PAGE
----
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Gravitational wave mission detects rain of interplanetary dust

17 May 2019, 12:46 UTC
Gravitational wave mission detects rain of interplanetary dust
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From its orbital worksite 1.5 million kilometres from Earth, the LISA Pathfinder mission has been putting the technology required to build a space-based gravitational wave detector through its paces. In a new study, made using information collected from the satellite, scientists involved in the mission have shown that it can also shed light on another enigmatic astronomical target: interplanetary dust.
By examining data from the spacecraft’s on-board systems, the researchers have been able to pinpoint more than fifty separate instances where LISA Pathfinder “felt” a miniscule jolt as it was hit by a wandering grain of cosmic dust. Through analysis of the collisions, the scientists have even been able to work out the direction on the sky where the dust came from and so uncover clues about the origin of these tiny flecks of Solar System detritus.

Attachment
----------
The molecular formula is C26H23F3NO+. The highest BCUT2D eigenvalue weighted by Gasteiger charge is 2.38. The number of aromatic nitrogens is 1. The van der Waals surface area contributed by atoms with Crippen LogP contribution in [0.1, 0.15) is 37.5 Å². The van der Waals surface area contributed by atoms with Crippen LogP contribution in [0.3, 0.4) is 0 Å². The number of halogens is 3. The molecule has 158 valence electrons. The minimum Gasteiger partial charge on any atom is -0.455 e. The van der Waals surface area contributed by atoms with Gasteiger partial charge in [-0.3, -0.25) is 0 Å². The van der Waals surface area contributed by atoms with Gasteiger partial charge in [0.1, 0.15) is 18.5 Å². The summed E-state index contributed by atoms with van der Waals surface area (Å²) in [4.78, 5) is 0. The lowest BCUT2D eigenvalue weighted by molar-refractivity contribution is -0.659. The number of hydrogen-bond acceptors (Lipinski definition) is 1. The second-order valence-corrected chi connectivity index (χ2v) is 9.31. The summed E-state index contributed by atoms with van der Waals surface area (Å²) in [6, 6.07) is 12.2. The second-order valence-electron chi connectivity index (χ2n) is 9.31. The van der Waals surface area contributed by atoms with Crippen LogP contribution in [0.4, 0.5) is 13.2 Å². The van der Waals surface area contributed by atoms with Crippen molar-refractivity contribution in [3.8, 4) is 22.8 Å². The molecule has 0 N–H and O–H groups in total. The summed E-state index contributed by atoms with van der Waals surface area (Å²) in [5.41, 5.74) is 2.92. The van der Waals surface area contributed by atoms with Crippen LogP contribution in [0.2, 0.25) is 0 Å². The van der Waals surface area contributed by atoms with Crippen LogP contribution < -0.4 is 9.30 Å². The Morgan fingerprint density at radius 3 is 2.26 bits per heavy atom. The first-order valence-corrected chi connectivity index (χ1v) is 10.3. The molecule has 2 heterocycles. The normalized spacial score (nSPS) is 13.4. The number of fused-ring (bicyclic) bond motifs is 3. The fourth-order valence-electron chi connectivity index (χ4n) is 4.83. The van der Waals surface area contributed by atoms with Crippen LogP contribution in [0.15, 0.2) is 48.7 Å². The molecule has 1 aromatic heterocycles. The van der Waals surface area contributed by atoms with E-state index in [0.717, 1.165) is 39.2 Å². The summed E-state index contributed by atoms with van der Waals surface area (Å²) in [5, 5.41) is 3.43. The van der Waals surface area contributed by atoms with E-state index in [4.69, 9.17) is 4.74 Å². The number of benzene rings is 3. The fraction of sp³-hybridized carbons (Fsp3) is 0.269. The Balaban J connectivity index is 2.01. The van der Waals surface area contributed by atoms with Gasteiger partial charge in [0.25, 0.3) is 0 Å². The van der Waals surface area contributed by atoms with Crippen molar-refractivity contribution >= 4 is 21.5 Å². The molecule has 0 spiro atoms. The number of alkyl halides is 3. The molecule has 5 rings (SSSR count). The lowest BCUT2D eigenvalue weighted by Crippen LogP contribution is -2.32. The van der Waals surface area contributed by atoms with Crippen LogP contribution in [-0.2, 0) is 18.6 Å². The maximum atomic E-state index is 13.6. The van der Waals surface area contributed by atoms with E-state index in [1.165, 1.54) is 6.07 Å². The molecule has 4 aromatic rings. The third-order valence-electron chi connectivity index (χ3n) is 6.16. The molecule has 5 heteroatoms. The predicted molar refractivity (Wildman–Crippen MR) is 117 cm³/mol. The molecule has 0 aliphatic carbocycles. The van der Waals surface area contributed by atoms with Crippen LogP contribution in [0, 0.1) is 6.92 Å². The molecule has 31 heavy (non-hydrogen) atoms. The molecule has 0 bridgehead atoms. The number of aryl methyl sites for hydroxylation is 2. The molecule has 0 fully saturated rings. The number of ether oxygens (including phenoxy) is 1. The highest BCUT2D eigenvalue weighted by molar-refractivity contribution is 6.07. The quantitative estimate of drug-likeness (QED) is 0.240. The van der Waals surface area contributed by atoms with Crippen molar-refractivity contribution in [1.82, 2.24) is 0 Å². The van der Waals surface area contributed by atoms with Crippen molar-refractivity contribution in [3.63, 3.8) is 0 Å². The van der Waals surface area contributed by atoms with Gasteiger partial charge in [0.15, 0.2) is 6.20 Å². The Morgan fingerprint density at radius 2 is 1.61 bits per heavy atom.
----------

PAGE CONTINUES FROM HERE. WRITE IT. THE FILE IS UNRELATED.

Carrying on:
The European-led LISA Pathfinder project was launched in 2015 as a test bed for projects like the Laser Interferometer Space Antenna mission, LISA, which is due to lift off in 2034. Once established in orbit, LISA will look for the ripples in the fabric of space–time that propagate across the cosmos when black holes or neutron stars collide. “[LISA] will detect passing gravitational ...

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